Seeing in the Mirror Clearly

“It’s not my fault for getting angry!  If my staff would just do their job I never would…”

“I would be a better husband and Father if the demands of the church weren’t so high.  I guess I just have to continue to sacrifice for the call.”

We live in a toxic realm within our minds as church leaders.  It’s the realm of natural excuse making.  We are excuse-makers. The real, present, poisonous nature of our gig as pastors is the fact that we are spokesmen for a perfect God and His perfect Word, and yet we are imperfect and constantly making mistakes.  However, if our knowledge isn’t deep, and our humility is lacking, we will struggle to see clearly in the mirror, and may even spiritualize our sin.

Our first ancestors were excuse-makers as well.

And they heard the sound of the Lord God walking in the garden in the cool of the day, and the man and his wife hid themselves from the presence of the Lord God among the trees of the garden. But the Lord God called to the man and said to him, “Where are you?” 10 And he said, “I heard the sound of you in the garden, and I was afraid, because I was naked, and I hid myself.” 11 He said, “Who told you that you were naked? Have you eaten of the tree of which I commanded you not to eat?” 12 The man said, “The woman whom you gave to be with me, she gave me fruit of the tree, and I ate.”13 Then the Lord God said to the woman, “What is this that you have done?” The woman said, “The serpent deceived me, and I ate.”(Gen. 3:8-13)

God had consequences for Adam and Eve for eating from the knowledge tree of good and evil- they ended up entering into a curse that would affect many generations of those who would follow in their footsteps of disobedience and self-justification.  But I love the fact that the natural consequence was also a restoration of the relationship, and Adam and Eve continued to love God through it and beyond it.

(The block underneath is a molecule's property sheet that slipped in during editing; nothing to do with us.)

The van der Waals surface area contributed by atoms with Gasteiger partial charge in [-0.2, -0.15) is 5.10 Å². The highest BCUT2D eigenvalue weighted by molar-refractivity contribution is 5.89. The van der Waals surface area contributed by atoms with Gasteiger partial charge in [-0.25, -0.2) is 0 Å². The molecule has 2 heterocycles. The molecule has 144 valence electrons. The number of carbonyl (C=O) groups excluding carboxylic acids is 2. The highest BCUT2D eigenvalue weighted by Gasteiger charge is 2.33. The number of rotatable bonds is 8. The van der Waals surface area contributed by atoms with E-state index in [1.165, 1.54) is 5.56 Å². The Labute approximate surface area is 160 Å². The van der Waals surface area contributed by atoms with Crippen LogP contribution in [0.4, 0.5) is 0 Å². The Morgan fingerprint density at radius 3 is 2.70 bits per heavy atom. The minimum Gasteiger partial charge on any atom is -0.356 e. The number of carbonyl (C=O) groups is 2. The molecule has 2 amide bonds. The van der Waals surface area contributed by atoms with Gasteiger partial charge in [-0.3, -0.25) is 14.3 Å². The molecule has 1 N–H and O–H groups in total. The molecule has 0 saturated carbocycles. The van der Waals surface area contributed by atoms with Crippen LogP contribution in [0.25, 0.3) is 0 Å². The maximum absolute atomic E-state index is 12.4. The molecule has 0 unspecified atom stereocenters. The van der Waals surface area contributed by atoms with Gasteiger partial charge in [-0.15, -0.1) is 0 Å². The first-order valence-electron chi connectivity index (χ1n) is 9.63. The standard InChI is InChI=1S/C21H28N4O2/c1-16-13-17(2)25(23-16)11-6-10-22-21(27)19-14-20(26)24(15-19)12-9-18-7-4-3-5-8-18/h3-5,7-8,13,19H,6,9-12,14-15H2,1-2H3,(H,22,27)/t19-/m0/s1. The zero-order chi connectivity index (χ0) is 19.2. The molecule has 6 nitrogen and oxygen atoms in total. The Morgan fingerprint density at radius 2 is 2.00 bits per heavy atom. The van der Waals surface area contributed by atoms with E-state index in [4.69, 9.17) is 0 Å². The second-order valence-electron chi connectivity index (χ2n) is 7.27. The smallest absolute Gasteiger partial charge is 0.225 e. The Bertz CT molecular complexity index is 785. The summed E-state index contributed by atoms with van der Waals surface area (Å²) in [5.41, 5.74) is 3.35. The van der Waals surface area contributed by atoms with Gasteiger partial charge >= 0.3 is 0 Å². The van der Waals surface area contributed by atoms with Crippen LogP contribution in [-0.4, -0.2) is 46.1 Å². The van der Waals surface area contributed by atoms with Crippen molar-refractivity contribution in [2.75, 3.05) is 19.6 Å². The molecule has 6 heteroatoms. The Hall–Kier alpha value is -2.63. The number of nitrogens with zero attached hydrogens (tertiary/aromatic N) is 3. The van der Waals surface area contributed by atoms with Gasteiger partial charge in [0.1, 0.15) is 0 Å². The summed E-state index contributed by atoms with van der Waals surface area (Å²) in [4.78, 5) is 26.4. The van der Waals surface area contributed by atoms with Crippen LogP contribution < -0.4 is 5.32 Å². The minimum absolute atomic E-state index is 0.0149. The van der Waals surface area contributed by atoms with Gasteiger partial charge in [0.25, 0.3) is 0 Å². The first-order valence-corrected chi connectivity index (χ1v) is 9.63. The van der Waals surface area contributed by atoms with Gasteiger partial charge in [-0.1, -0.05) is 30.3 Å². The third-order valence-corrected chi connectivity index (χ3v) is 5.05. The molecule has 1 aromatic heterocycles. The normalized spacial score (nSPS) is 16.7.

But there is a greater promise beyond drowning in the abyss of the curse.

21 So I find it to be a law that when I want to do right, evil lies close at hand. 22 For I delight in the law of God, in my inner being, 23 but I see in my members another law waging war against the law of my mind and making me captive to the law of sin that dwells in my members. 24 Wretched man that I am! Who will deliver me from this body of death? 25 Thanks be to God through Jesus Christ our Lord! So then, I myself serve the law of God with my mind, but with my flesh I serve the law of sin. (Rom. 7:21-25)

So the next time we’re on the verge of justifying something that we know is wrong- and making it seem as if we’re following God in the process, we need to stop ourselves in our tracks, repent from it, look in the mirror clearly, and apologize to the offended before the toxicity of self-justification seeps in more deeply.


Jesus is Walking Through New England

When Jesus was on earth He spent a good amount of time with the religious people of His day.  But in one instance He had a journey to make that would pass through the town of Samaria, which was an area of the world that most “religious” people of His time labeled as “unclean” and full of despicable people who weren’t worthy of God’s love and truth.  Most religionists of Jesus’ time would have taken a longer route to NOT pass through Samaria, adding miles of walking to their trip, just to avoid this place that they deemed sinful and full of half-breeds.

But Jesus went straight through Samaria.  He didn’t avoid it.  He got there and had a conversation. The conversation was with a five-times divorced woman, who was likely living with a man that wasn’t her husband.  Though Jesus acknowledged this, His big message to her was that He, the Son of God, had come to the earth.  His message to her was that He would give her true life and joy that she had never experienced before.  He had come for her salvation.

The woman went and told everyone she knew, and before long many were believing in Jesus.  Such a crowd gathered that He stuck around for a few days, and many in Samaria came to know Him.  This whole story is found in John 4:1-43.

For years, many religious people in America have avoided New England.  Some think it’s just too tough of a place to do ministry.  And some even run churches in New England, and have a disdain for the culture akin to Jonah for the Ninevites, thinking that the culture of New England is far too distant from God to have a chance to know Him.  Churches like this quickly become ingrown clubs for the “holy elite”, instead of what they should be- hospitals for the wounded, hurting and dying.